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Star-Bulletin Sports

Tuesday, November 7, 2000

U H _ F O O T B A L L

UH Football

defense struggling

Hawaii head coach June Jones
says inexperience and size have
made it difficult to consistently
stop opponents

Bullet Today's Warrior Notebook
Bullet BCS upgrades WAC's status

By Paul Arnett

The transition period expected to plague the University of Hawaii offense this season put a blindside hit on the defense, instead.

After last Saturday's 45-27 loss at Fresno State, it's obvious the side of the football expected to have it all, fell well shy of projected earnings. If this were a Wall Street stock, it would have lost most of its value.

Warriors head coach June Jones addressed the defensive struggles at yesterday's weekly news conference, citing inexperience and lack of size as the chief offenders to Hawaii's statistical demise. Of the 115 Division I football teams, the Warriors are No. 109 against the run, No. 103 vs. the pass and No. 111 in turnover margin.

This defense has a certain amount of calculated risk. It may yield some yards along the way, but the payoff comes in the interceptions, pass breakups and forced fumbles. Hawaii is struggling in all three of these areas, and consequently, is No. 109 in scoring defense, yielding 38 points a game.

Last year the Warriors were rated second in the WAC in pass efficiency, producing a league-high 17 interceptions. And while the turnover margin was a flat 0 -- 35 committed and 35 produced -- Hawaii's defense managed five touchdowns, including three interception returns for scores by cornerback Quincy LeJay.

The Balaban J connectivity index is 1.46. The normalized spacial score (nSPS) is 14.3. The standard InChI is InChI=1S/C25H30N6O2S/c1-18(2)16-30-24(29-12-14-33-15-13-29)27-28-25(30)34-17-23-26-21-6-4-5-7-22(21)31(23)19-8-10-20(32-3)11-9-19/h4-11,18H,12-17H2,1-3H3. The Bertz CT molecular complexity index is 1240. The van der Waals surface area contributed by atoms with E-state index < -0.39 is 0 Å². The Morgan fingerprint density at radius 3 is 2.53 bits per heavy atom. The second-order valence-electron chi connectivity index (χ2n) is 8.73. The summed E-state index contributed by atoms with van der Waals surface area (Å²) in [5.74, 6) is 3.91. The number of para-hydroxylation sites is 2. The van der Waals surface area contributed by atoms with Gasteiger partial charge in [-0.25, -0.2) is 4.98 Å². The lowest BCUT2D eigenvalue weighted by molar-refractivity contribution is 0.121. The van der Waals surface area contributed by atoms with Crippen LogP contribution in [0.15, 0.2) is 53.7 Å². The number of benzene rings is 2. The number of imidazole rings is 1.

Granted, there are four games left and the numbers could change, but through the Fresno State game, the defense has only three interceptions, a far cry from the successful 1999 campaign.

Not all of that grief should fall on the defensive backs. The front seven hasn't produced nearly enough pressure to cause errant throws. The Warriors finished second to Texas Christian in sacks with 32 last year. Hawaii has only 10 so far.

"We're probably a little bit undersized and are not physical enough up front right now when teams just go mashing the ball," Jones said. Fresno State used the double tight end formations to its advantage with UH safeties Nate Jackson and Jacob Espiau forced to make too many tackles downfield.

"When your safeties are your leading tacklers that gives you an indication," the second-year coach said. "Our safeties are playing real physical. They'll hit and go. But defensive football, a lot of it is alignment and recognition. We have some guys who just haven't played in there before at those positions. It will take a couple of years to get used to doing that. Every week you just hope it will get a little better."